The USB-C Port "Village Rule" in This Nation Poses Challenges for Apple

Apple is facing three major problems related to the USB-C port on the iPhone.

According to 9to5Mac, Apple's proprietary Lightning charging port has been present on iPhones since 2012, when used from the iPhone 5 series to the iPhone 14 series. But this year, the company was arrested by European Union laws. Forced to switch to USB-C for Mac and iPad on the iPhone 15 series.

Specifically, the law requires all smartphone manufacturers to use USB-C ports. The reason for this requirement is to reduce e-waste and allow consumers to use the same charger for multiple devices.

Now, India is also planning to apply this rule for the same reason. The law, which is currently being drafted, will apply to all devices manufactured in the country once it comes into effect. This would prevent Apple from making and selling older iPhones with Lightning ports, and would cause three big problems for the company.

Apple has difficulty with the new law on USB-C ports in India.

Firstly, many Apple customers in India cannot afford the latest models, the company currently operates mainly on the sale of used iPhones that are still manufactured in the country.

Second, Apple has set a production target that it must achieve to take advantage of the tax incentives that India offers. The country uses tax incentives to encourage the smartphone manufacturing sector, known as PLI.

Companies will receive tax breaks if production targets are met. If they fail to comply, they will face tax penalties. If Apple cannot produce old iPhones in India, the company's production targets will be difficult to achieve, meaning it will face much more expensive production costs than before.

Finally, India is Apple's second largest iPhone production center, after China. Being able to produce a variety of old and new iPhones in the country is key to reducing the company's dependence on China. And the new law could be a major obstacle to this.

Apple's current solution is to call on the Indian government to exempt older iPhone models from the new rules when it is issued. Because the EU regulations on USB-C only apply to new products starting next year, the Indian side wants to apply to all electronic devices sold in the country, including Old devices do not have USB-C charging ports, this will have a significant impact on Apple.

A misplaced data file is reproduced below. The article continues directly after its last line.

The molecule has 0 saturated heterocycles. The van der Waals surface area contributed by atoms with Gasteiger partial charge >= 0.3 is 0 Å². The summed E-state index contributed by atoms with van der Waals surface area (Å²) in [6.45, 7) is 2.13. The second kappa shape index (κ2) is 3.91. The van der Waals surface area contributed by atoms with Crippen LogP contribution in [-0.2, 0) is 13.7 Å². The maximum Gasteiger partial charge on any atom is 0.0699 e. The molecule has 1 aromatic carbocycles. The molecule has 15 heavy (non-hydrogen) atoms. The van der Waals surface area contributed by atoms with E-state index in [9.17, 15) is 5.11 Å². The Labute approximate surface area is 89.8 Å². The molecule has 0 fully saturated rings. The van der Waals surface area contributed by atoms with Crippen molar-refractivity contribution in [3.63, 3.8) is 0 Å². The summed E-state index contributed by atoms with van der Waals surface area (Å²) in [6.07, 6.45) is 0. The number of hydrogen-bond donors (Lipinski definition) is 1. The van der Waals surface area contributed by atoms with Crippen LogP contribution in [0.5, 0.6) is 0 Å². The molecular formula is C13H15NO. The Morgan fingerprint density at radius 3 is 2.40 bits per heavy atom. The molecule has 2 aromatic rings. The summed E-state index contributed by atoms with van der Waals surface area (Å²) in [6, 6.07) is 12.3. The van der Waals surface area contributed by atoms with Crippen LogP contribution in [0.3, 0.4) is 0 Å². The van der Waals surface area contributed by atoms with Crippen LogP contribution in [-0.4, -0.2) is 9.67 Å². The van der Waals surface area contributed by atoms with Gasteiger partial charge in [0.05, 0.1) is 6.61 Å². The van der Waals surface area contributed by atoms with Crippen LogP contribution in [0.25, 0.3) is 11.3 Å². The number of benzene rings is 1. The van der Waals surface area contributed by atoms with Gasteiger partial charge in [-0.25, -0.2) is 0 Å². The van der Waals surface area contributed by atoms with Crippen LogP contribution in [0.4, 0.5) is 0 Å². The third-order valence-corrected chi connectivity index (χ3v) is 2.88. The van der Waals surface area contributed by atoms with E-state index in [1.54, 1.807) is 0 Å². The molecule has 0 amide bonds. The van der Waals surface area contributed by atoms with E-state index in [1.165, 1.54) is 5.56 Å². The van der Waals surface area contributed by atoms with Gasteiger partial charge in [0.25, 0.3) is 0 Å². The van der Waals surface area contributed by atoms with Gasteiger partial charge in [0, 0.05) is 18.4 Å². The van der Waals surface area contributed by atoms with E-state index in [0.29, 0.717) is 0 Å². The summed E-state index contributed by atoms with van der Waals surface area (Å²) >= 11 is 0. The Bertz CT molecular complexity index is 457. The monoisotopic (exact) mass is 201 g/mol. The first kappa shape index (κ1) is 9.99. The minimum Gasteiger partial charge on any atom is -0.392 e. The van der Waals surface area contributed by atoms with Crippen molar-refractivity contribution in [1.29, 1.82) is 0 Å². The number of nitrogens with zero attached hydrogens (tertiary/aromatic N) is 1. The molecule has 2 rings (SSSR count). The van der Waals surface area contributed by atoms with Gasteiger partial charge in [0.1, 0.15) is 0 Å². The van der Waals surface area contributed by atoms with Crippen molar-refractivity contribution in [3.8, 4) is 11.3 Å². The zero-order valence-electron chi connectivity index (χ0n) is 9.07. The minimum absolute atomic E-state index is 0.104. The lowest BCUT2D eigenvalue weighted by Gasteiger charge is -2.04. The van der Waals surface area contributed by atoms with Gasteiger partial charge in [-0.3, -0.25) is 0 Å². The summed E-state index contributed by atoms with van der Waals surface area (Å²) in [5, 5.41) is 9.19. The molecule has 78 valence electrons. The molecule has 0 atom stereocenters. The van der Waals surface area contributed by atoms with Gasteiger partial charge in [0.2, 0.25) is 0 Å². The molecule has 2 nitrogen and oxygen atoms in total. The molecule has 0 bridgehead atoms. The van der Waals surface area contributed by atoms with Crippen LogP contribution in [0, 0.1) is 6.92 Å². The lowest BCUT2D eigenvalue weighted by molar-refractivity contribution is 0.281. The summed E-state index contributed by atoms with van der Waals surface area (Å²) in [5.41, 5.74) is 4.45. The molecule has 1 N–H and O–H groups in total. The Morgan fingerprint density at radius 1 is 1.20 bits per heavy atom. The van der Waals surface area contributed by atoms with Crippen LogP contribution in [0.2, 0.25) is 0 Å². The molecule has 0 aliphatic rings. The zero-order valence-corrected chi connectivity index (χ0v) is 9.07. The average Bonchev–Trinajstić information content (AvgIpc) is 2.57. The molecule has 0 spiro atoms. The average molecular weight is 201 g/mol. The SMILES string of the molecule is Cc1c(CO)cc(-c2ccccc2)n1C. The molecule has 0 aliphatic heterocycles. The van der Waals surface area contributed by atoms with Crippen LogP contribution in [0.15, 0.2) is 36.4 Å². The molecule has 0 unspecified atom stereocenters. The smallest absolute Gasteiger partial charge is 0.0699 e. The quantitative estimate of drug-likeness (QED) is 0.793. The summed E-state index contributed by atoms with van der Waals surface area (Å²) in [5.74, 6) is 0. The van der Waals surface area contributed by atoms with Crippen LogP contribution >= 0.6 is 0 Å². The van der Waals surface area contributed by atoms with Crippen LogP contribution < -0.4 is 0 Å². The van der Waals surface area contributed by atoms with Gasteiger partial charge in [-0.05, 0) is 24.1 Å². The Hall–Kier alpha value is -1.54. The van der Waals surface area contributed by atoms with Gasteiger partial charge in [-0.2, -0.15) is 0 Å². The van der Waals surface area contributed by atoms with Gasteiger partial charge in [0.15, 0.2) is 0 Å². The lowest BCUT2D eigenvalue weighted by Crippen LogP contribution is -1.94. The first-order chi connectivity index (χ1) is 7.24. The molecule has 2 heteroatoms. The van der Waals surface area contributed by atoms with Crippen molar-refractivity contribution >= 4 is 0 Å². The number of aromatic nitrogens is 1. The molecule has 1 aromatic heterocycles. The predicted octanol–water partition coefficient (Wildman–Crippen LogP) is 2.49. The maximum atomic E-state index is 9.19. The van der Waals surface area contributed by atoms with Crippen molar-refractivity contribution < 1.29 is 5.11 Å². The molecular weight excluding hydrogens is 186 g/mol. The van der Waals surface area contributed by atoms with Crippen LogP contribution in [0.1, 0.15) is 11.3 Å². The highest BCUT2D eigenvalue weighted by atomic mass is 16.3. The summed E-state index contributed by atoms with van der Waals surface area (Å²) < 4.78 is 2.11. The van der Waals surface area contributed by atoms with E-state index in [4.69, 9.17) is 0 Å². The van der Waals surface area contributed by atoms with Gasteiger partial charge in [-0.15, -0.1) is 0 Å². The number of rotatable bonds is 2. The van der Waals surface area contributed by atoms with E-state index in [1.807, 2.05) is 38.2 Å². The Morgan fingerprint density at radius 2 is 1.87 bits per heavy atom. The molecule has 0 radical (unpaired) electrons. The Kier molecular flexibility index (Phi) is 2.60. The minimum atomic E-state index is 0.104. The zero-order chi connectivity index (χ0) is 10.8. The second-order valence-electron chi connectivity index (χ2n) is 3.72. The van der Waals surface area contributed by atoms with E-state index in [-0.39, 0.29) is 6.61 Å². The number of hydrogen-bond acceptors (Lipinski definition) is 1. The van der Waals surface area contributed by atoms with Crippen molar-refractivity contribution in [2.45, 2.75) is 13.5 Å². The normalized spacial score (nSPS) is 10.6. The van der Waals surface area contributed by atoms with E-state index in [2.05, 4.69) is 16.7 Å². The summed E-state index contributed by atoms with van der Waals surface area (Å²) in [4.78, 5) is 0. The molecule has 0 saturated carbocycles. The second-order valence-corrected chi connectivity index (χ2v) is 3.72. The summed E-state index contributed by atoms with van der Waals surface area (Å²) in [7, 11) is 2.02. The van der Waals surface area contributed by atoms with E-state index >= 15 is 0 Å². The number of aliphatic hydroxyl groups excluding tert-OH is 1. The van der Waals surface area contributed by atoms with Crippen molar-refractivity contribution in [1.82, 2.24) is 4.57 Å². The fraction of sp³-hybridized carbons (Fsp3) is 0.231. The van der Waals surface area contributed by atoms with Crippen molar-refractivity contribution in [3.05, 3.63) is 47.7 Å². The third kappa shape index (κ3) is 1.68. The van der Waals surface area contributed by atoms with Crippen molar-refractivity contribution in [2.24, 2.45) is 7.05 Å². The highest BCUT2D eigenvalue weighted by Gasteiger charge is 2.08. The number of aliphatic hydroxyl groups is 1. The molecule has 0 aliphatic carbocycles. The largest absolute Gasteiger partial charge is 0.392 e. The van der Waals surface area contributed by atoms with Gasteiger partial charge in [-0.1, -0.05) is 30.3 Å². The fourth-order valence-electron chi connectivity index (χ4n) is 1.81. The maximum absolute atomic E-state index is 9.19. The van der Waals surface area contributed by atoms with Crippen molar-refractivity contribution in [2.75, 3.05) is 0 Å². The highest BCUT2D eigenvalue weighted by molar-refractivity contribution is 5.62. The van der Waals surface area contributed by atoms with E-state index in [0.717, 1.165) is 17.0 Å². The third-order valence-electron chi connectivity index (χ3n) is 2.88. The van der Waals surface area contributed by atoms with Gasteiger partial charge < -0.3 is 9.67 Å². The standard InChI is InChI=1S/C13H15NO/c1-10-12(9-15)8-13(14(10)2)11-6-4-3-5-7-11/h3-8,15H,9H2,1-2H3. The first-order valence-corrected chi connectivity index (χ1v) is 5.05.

As part of its warranty policy, Apple now has a way to tell if a Mac's USB-C port has liquid leaks inside.

According to 9to5Mac, Apple's warranty policy has some limitations, notably damage caused by liquid, and this rule also applies to waterproof products such as iPhone, Apple Watch and iPhone. some AirPods models.

Therefore, Apple always has different methods to detect whether the device is damaged by contact with liquid or not. And on the latest Mac models, the company has now added a way to tell if liquid has ever entered the machine's USB-C port.

Macs will have the ability to detect liquid inside a USB-C port.

As noted by 9to5Mac, macOS Sonoma 14.1 is integrated with a new daemon system called "liquiddetectiond". As the name suggests, it can determine when the computer comes into contact with liquid. More specifically, this daemon runs in the background to collect liquid detection analytics from each USB-C port on the Mac.

This daemon system is described as "Liquid Detection and Corrosion Mitigation Daemon", which can be understood as a liquid detection and corrosion mitigation system. On iPhone and iPad there is also a similar daemon, used to warn users when liquid is detected in the charging port so they can quickly disconnect the charging cable, thereby avoiding device damage.

However, on the Mac, according to Sonoma 14.1's program code, the system daemon appears to be used only for analytics and is not linked to end-user features. While Apple could still implement alerting capabilities similar to those on iOS, it is likely that the data collected by the daemon will primarily be used by technicians to identify eligible devices. Warranty and free repair or not?

Liquid detection warning on iPhone.

This is considered an additional way to detect liquid exposure, as Apple says its Mac laptops and some wired/wireless keyboards already have liquid contact indicators. Liquid Contact Indicators (LCI) to help determine whether products have been exposed to liquids. They are placed inside the device and will change color when exposed to liquid.

At this time, it is unclear whether the new daemon will work with Macs running the latest version of macOS, or only with M3 Macs due to some additional hardware requirements.

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